I could claim to have the answers, but I won’t. Instead, I will leave it to you, the readers. Look over what’s been suggested. Decide for yourself whether each of the proposals would make for better baseball than the system in place today. Count up the ideas you think are better, then consult the handy table below to see what this says about you as a baseball fan.

Proposals That Are Better Than the Current Baseball Playoff System:

Zero: You may or may not be old-fashioned, but you definitely value stability. The closer the game stays to the structure it had a generation ago, or a century ago, the more you like it, at least for the sake of continuity with the past. Rob Manfred has not been easy on your nerves, to say the least—but thank goodness he’s stopped pushing that pitch clock thing for a while.

One: You have a willingness to embrace reform, but your standards are high. You know ill-judged changes can be difficult or impossible to roll back, and there’s something in baseball over the last few years that fits that category for you. Thus chastened, you were selective about the options offered to you here. Still, you found something to champion, if perhaps cautiously.

Two or Three: The current state of baseball, especially in October, leaves you dissatisfied. You need a fresh approach to restore your devotion to the game and are willing to take a chance to get it. If the daring change doesn’t work, no biggie. They can try something else.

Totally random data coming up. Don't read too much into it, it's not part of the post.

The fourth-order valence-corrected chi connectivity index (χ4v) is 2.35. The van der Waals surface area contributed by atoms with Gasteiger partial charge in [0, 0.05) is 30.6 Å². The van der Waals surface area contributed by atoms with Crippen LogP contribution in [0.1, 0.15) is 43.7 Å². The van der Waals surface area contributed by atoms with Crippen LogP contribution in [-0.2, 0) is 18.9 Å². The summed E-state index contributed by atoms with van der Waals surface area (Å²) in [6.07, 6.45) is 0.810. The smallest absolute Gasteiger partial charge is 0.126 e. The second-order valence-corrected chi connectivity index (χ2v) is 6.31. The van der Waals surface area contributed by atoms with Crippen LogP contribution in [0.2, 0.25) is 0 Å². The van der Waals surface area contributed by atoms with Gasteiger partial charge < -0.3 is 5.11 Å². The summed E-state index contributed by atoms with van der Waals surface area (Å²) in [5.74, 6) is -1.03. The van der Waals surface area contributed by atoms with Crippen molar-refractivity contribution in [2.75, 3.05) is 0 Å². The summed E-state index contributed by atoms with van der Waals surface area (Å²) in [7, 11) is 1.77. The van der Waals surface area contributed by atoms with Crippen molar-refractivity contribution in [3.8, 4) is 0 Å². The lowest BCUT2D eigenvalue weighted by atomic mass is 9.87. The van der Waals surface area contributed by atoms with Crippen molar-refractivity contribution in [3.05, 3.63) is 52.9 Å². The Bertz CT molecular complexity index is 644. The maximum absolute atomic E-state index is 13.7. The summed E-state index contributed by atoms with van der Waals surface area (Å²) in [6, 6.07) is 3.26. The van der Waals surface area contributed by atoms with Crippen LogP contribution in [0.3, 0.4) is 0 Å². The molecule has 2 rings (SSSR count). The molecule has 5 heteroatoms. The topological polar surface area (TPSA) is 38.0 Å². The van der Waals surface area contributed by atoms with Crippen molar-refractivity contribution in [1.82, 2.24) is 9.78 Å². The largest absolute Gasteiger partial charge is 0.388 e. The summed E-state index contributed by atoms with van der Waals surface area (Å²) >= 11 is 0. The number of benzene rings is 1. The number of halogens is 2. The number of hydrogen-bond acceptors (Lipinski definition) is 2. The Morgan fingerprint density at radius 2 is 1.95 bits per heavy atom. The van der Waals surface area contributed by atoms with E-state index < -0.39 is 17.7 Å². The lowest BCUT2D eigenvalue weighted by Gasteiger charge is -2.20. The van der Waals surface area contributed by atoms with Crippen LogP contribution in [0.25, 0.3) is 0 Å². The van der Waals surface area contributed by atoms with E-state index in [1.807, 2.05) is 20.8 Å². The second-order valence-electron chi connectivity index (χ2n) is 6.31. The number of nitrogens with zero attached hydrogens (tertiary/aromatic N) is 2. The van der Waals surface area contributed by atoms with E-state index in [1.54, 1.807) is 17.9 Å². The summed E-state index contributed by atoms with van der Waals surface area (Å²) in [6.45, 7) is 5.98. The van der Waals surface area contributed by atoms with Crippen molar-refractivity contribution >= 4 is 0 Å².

Four to Six: You’re glad somebody finally is looking to shake things up in a stodgy game. Modern sports need modern ideas to stay relevant, and the more in the mix, the better. There are limits, but not that many when the aim is to bring compelling excitement back to baseball. Welcome to the 21st century!

All Seven*: Glad to have you as a reader, Commissioner Manfred.

* Not counting the lottery idea, of course. Nobody likes that.

References & Resources


A writer for The Hardball Times, Shane has been writing about baseball and science fiction since 1997. His stories have been translated into French, Russian and Japanese, and he was nominated for the 2002 Hugo Award.
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Pesach
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Pesach

In option #1, why would the WC winner advance to the LCS??

dukewinslow
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dukewinslow

Vanderbilt beating the Marlins in a regional style bracket would be….. hilarious. It’s unlikely, but baseball is high enough variance for it to happen.

Paul G.
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Paul G.

For the record, Plan One is what I thought the playoff structure would be with 7 teams, having heard nothing other than the proposal was for 7 playoff teams in each league. It seemed like the logical way to do it. And, yes, Shane and I did have that talking past each other conversation. When Shane explained to me the actual proposed plan I half thought he was making it up. It’s a pretty terrible idea.

B N
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B N

Most of these would just be too bonkers, but an Alley Style with 3 wild cards might be the right kind of crazy. We’ve already seen somewhat similar things with tie-breakers followed by Wild Cards, which could also still happen, leading to a team needing to win like 4 consecutive elimination games just to get to an LDS.